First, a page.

Tony Brooks: making the extremely difficult look ridiculously easy

F1

The natural's natural: But for a cancelled race, Tony Brooks could have retired with an F1 world title. As he turns 88, Paul Fearnley looks back at the would-be world champion

Tony Brooks celebrates winning the 1958 German Grand Prix

Brooks celebrates victory in the German GP at the Nürburgring in 1958

Motorsport Images

Tony Brooks turned 88 this week.

My interest in him was piqued by a factoid within Cyril Posthumus’ year-by-year history of the German Grand Prix: that two-time winner Brooks was a son of Dukinfield, Cheshire.

This couldn’t be so. Racing drivers of international repute hailed, at least to my pre-teen mind, from Modena or Sao Paulo. Ostentatious Victorian town hall aside – with sprung dance floor in the adjoining Jubilee Hall – Dukinfield was, well, Dukinfield; and fewer than five miles from where I was sitting reading.

A few years later famille Fearnley moved to within a lump of coal’s throw from the nice house at the top of the hill that had been Brooks’ home until he was “about 28”.

Those 60 years ago he had been considering retiring from motorsport; running a filling station (with space for expansion) making more sense, including financial, than re-signing with Scuderia Ferrari.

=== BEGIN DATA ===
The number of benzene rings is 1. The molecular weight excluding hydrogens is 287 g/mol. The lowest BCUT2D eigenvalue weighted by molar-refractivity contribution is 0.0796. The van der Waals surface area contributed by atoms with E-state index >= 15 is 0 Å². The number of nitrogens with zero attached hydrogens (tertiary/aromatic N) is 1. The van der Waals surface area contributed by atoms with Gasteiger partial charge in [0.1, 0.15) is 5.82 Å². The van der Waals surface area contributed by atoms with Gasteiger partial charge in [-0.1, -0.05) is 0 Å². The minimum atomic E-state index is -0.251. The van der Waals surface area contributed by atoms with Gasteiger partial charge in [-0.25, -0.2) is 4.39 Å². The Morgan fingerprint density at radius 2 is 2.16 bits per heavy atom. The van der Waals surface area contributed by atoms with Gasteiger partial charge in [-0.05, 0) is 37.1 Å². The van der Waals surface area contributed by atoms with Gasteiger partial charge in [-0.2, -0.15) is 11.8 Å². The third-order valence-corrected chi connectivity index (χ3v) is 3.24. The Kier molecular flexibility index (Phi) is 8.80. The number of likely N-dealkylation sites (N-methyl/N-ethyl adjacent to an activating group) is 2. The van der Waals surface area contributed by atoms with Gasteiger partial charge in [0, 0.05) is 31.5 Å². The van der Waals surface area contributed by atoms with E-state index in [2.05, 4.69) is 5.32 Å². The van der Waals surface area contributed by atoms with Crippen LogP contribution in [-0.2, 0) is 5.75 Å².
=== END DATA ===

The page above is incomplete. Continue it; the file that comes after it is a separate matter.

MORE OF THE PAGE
Different times.

Had not the 1959 Belgian Grand Prix been cancelled – Brooks excelled at Spa-Francorchamps and its fast sweeps would have suited his front-engined Dino V6 – he might have been considering stopping as the reigning world champion.

Ian Burgess passes Tony Brooks' retired Ferrari in the 1959 Italian Grand Prix

Brooks’ Ferrari at the side of Curva Grande

Motorsport Images

Or had not over-enthusiastic mechanics renewed the clutch as well as the brakes – Brooks had whiffed Ferodo during practice – the night before the Italian GP; he got as far as Curva Grande on the opening lap.

Or had not Cooper privateer Harry Schell been credited with the rogue practice time that demoted Brooks to the second row for the title-decider at Sebring – and thus directly into the firing line of inattentive/impulsive team-mate Wolfgang von Trips.

From the archive

Instead he fell four points shy as the rear-engined British cars put their shoulders to the door.

Not that Enzo Ferrari was overly appreciative in his melodramatic My Terrible Joys memoir of 1962: “Brooks, who has given up racing to be a car salesman or a dentist – I am not sure which – appeared in the limelight as a great stylist and a man who used his brains. Subsequently, although possessing ability and skill, he became far too cautious for himself and others.”

It is undeniable: Brooks did not fit the gung-ho template of Ferrari’s preferred garibaldini; his decision to pit to check if his car had been damaged at Sebring was indicative of that. He had come an injurious cropper twice in compromised cars and vowed never to do so again. He stayed true even when tempted by the sport’s greatest prize.

Stirling Moss – he was his own man, too –would have continued, likely unabated. But who’s to say that stopping wasn’t the braver call? Not I.